I just graduated last May and took a job in the recovery room because I knew a nurse whose wife worked there as a manager. He told me that even though they didn't usually hire new grads, she would hire me and that he thought I would really like it there. Now I started the job, it turns out everyone there hates his wife, and then she quits her job. Now there's a new person in her position who doesn't seem to like me, is not patient with me even though I am brand new, and makes me feel like I am an idiot. She makes me feel like maybe I should have started on a floor first, because there is so much that I haven't had the chance to experience yet, and they usually hire people who have worked on units anyway. I'm not too thrilled with the job, besides just this one person, and am wondering if anyone has advice. Am I missing out on some vital experience I need to get from floor nursing?
Aug 27, '02
I think you have pretty well evaluated your situation. You mention you arent to thrilled with the job. Unless you had some floor experience before you finished school I myself wouldnt want to have to go into a PACU and work. You will have to evaluate the situation and decide, just dont let it get to far away from you before you make your decision. If the new manager doesnt like new grads in her PACU, you are probly marked for scrutinization of every little detail of your work, and that will make it miserable for you after a while.
Maybe go quietly for a transfer to a unit, as your choice before any ultimatums come down the pike. Your transition to a floor unit will be much easier for you and co-workers if the idea comes from you and you arent forced into it.
Just my 2 cents.
Aug 29, '02
I personally feel that floor experience is very over-rated. I started in the ER in May, one week after graduation. Sure, working a specialty unti is hard, but you learn to manage time, follow policy, and do everything regardless. I know others dont agree with this, but if you really want to learn, you can, no matter what unit you are in. If you dont want to work the floor, DONT. Doing something that makes you miserable will just frustrate you more, and will make your co-workers resent you.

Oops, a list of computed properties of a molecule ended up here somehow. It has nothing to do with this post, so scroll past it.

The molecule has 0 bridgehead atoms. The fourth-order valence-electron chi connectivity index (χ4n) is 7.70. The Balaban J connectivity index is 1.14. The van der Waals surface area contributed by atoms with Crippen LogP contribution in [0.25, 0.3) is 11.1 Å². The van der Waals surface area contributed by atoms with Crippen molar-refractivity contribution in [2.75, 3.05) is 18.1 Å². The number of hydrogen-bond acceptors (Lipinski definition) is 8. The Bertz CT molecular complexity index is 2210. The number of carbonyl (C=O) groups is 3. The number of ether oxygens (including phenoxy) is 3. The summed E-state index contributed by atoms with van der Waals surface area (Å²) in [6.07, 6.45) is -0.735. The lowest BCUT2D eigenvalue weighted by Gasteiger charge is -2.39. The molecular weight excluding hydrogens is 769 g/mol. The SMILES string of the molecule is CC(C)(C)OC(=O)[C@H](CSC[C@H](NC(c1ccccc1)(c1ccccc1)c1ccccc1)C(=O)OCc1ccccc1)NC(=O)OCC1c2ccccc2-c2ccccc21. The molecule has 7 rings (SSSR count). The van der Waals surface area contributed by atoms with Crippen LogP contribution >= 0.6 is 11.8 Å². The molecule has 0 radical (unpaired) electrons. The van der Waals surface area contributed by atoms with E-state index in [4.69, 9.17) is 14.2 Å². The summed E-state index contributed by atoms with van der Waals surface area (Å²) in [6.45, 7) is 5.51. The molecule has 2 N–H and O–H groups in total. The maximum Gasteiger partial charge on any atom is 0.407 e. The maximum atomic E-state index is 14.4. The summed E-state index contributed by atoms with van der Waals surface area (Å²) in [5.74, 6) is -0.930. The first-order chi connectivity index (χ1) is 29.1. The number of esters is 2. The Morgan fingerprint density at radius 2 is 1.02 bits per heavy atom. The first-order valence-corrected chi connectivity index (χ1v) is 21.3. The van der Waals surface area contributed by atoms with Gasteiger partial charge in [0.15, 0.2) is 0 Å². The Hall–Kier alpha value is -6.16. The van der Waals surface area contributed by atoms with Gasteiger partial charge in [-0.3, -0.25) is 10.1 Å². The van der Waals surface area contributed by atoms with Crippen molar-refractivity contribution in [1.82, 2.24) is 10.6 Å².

Do what your heart tells you to do. Do NOT let some high-and-mighty-manager's pissy attitude ruin what you want to do with your life. Chances are she is jealous and insecure. Don't let her rain on your parade. IF you dont like your job, transfer to somewhere else, but do it because YOU want to, not because someone is pressuring you.
Just my 2 cents
Sep 12, '02
Hey there! I can understand your situation. I started in my position as a new grad RN in the CCU at a large teaching hospital this past June. I have lucked out and am really enjoying my unit, however I was sooo unsure before I started. I knew I wanted to do CCU but the staff's rxn to a new grad is what scared me!!!
You have two choices really....to tough and out and prove yourself or to transfer to another unit. This should depend on WHAT YOUR HEART FEELS IS RIGHT!!!!! Go for what YOU want to do. I don't think that floor nursing will benefit you all that much if PACU is your thing....yes you may get some skills down, but you know what...you'll get em in PACU too.
One great thing about starting in an ICU or the PACU setting is that you have help if you needed. It is a controlled environment and you have so many more resources for you than if you were on a floor.
You need to decide what is the best situation for you. If the work environment is not right....then by all means leave. But don;t leave bc of one poor attitude!!! Go for what you want....good luck to you
Nov 17, '02
You can do it! I am a new grad, new RN in a Level2 trauma center as a new ER/Trauma RN, embrace it! jump in at every new opportunity and most of all have faith in yourself! Be confident, and kill the manager with kindness, did you have a preceptor, he or she is your resource!
Good Luck and hang in there!
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